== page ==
CBN has also shown potential as a treatment for sleep disorders, pain relief, and inflammation, among other medical benefits. For instance, in an analysis shared by Steep Hill Labs in 2017, researchers found that a 2.5-to-5 milligram dose of CBN was as effective as a 5-to-10 milligram dose of the pharmaceutical sedative diazepam.
However, this study was not published in a peer-reviewed journal and, moreover, there is sparse research supporting the claim that CBN acts as a sleep aid. It’s possible that the sedative properties of aged cannabis may come from terpenes with low molecular weight, which tend to remain on cannabis for long periods of time, rather than the amount of CBN that strain has developed over time.
What does CBD do?
CBD is a non-intoxicating cannabinoid that is most common in hemp plants. In fact, following THC, CBD is the second-most-abundant cannabinoid found in the cannabis plant. Following the passage of the 2018 Farm Bill, marijuana plants containing less than 0.3% THC were federally legalized as industrial hemp in the United States, unfurling an avalanche of hemp-derived CBD products upon the health and wellness market.
In states without recreational or medical marijuana legalization, hemp-derived CBD products are legal so long as they contain no THC or trace amounts below the federal limit of 0.3%. However, it’s important to note that the U.S. Food and Drug Administration (FDA) does not allow CBD to be sold as a dietary supplement or used as an ingredient in edibles and drinks. Currently, the only FDA-approved drug containing CBD is called Epidiolex, which for treatment of seizures associated with Lennox-Gastaut syndrome or Dravet syndrome.
Due to the many potential positive effects of CBD, it has gained a lot of attention in the medical community as well as the consumer market. Research supports CBD for the treatment of chronic pain, seizures, and nausea. CBD has also been identified as a powerful agent against the antibiotic-resistant bacteria methicillin-resistant Staphylococcus aureus (MRSA), as well as effective in reducing the risk of stroke and improving cognitive abilities in individuals afflicted with loss of brain function due to late-stage scarring of the liver.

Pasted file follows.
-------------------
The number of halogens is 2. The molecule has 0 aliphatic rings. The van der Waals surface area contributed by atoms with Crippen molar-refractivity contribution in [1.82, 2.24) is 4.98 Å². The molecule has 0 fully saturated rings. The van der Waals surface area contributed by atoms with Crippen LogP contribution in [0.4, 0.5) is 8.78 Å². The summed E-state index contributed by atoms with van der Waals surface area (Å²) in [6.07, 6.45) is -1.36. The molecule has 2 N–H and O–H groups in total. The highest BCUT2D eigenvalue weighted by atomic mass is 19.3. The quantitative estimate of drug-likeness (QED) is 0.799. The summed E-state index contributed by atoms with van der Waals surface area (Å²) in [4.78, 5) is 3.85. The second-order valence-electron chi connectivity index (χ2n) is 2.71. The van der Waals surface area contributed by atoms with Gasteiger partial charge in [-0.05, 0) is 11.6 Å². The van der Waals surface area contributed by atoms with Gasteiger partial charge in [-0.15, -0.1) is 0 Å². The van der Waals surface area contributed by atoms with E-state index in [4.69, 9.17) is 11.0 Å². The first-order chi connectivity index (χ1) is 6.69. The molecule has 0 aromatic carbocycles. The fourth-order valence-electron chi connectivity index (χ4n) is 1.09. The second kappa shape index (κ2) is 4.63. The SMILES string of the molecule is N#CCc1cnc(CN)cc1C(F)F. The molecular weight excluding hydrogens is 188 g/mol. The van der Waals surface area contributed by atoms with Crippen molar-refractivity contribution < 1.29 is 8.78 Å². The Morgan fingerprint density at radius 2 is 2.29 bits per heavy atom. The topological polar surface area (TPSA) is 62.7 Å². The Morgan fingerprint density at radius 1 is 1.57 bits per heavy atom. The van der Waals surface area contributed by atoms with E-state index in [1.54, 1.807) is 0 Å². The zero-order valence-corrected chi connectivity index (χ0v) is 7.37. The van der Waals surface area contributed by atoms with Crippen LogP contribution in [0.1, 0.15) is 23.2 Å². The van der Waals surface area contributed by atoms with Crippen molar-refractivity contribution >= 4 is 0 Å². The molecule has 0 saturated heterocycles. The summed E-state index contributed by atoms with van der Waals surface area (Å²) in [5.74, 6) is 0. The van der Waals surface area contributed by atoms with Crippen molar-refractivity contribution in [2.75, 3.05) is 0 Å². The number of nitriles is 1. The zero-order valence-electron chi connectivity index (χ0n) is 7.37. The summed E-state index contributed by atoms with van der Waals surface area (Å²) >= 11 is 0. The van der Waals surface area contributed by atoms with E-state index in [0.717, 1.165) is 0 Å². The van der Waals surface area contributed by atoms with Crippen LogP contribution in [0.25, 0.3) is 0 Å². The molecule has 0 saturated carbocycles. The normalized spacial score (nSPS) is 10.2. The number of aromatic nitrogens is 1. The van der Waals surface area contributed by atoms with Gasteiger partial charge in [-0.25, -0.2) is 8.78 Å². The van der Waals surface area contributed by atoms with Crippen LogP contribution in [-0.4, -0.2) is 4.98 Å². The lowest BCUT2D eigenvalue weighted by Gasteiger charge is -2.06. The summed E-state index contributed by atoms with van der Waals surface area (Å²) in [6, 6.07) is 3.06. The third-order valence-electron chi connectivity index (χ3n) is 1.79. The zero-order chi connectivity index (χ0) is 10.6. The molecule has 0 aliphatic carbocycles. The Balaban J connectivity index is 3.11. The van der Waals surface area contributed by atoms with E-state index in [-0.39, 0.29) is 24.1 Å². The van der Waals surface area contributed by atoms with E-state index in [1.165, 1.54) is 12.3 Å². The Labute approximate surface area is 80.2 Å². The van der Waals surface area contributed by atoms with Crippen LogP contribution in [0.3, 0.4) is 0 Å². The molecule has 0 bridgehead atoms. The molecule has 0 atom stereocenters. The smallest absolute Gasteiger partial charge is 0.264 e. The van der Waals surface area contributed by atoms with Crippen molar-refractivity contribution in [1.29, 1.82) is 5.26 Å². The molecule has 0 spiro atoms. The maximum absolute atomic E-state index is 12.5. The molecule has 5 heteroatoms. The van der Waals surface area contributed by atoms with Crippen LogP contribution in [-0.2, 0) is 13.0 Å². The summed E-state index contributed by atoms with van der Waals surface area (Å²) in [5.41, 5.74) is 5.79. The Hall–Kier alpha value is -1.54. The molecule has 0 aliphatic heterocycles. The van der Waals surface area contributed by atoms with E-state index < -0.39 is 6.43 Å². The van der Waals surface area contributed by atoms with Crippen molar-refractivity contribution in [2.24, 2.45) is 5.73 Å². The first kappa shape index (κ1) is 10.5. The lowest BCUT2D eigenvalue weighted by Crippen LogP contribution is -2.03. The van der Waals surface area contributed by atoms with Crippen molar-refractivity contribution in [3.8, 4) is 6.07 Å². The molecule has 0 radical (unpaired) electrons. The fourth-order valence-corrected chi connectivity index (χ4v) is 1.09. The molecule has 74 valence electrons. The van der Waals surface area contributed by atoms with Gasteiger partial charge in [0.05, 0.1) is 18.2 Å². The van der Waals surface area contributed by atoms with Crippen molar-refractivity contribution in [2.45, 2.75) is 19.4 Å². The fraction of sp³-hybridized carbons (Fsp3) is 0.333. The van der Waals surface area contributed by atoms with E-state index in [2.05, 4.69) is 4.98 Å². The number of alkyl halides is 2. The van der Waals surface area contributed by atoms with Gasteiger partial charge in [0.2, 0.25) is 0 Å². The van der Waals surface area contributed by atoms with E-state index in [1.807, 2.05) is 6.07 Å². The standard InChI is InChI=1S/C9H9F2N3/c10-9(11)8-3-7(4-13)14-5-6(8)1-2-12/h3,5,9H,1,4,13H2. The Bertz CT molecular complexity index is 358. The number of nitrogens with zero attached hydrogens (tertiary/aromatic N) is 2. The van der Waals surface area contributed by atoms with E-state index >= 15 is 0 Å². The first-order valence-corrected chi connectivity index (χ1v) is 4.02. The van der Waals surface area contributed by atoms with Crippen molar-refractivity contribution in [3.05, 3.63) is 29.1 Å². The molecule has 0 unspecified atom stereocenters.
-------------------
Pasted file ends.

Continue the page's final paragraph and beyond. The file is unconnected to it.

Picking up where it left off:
Research supports CBD for the treatment of chronic pain, seizures, and nausea. Photo by: Gina Coleman/Weedmaps
In the presence of THC, CBD appears to have a regulatory effect on the adverse effects of THC, such as anxiety and paranoia. Several studies support that high doses of THC can cause anxiety or paranoia in otherwise healthy users and individuals with a predisposition for mental illness. It is not clear exactly why this entourage effect occurs or at what amount of CBD is needed to reduce the adverse effects of THC.
How do CBD and CBN differ?
Cannabidiol (CBD) and cannabinol (CBN), are fundamentally two different molecules that have two separate origins. While industrial hemp plants and high-CBD marijuana strains have been high levels of CBD, the level of CBN in a cannabis flower or concentrate depends on the amount of heat and light it has been exposed to, and how old it is. Again, this is because CBN is a byproduct of the action of light and heat on THC, in technical terms, a product of oxidation or degradation.
Despite the fundamental difference in the origin of these two components, they do share a lot of similarities in their purported medicinal effects. Neither produces an intoxicating high on its own, but they both affect the high when combined with THC. However, the presence of CBD tones down some of the negative effects of THC, like paranoia or anxiety, and the presence of CBN produces a gently sedative high that may be beneficial for people wanting to use cannabis for better sleep.
CBN vs. CBD: what’s the difference? Copy article link to clipboard. Link copied to clipboard. Contents What does CBN stand for and what does it do? Potential benefits of CBN